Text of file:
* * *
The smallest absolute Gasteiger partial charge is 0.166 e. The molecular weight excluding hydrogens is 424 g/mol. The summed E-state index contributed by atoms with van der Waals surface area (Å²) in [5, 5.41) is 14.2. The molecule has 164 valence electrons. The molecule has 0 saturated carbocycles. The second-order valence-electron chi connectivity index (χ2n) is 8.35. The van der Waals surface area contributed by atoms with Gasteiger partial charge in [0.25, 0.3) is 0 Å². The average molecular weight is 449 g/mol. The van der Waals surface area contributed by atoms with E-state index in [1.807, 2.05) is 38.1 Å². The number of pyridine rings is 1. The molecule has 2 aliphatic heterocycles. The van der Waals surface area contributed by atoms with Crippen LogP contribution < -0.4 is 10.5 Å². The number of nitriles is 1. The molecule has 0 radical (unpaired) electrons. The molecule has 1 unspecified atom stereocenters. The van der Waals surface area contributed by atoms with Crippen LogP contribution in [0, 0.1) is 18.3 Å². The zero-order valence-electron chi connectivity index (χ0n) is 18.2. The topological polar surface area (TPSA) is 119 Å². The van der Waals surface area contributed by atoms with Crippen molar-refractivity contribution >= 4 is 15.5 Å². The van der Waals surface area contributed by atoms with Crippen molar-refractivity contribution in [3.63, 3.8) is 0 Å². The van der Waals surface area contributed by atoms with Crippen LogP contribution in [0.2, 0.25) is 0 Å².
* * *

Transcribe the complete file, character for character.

The smallest absolute Gasteiger partial charge is 0.166 e. The molecular weight excluding hydrogens is 424 g/mol. The summed E-state index contributed by atoms with van der Waals surface area (Å²) in [5, 5.41) is 14.2. The molecule has 164 valence electrons. The molecule has 0 saturated carbocycles. The second-order valence-electron chi connectivity index (χ2n) is 8.35. The van der Waals surface area contributed by atoms with Gasteiger partial charge in [0.25, 0.3) is 0 Å². The average molecular weight is 449 g/mol. The van der Waals surface area contributed by atoms with E-state index in [1.807, 2.05) is 38.1 Å². The number of pyridine rings is 1. The molecule has 2 aliphatic heterocycles. The van der Waals surface area contributed by atoms with Crippen LogP contribution < -0.4 is 10.5 Å². The number of nitriles is 1. The molecule has 0 radical (unpaired) electrons. The molecule has 1 unspecified atom stereocenters. The van der Waals surface area contributed by atoms with Crippen LogP contribution in [0, 0.1) is 18.3 Å². The zero-order valence-electron chi connectivity index (χ0n) is 18.2. The topological polar surface area (TPSA) is 119 Å². The van der Waals surface area contributed by atoms with Crippen molar-refractivity contribution >= 4 is 15.5 Å². The van der Waals surface area contributed by atoms with Crippen molar-refractivity contribution in [3.63, 3.8) is 0 Å². The van der Waals surface area contributed by atoms with Crippen LogP contribution in [0.2, 0.25) is 0 Å².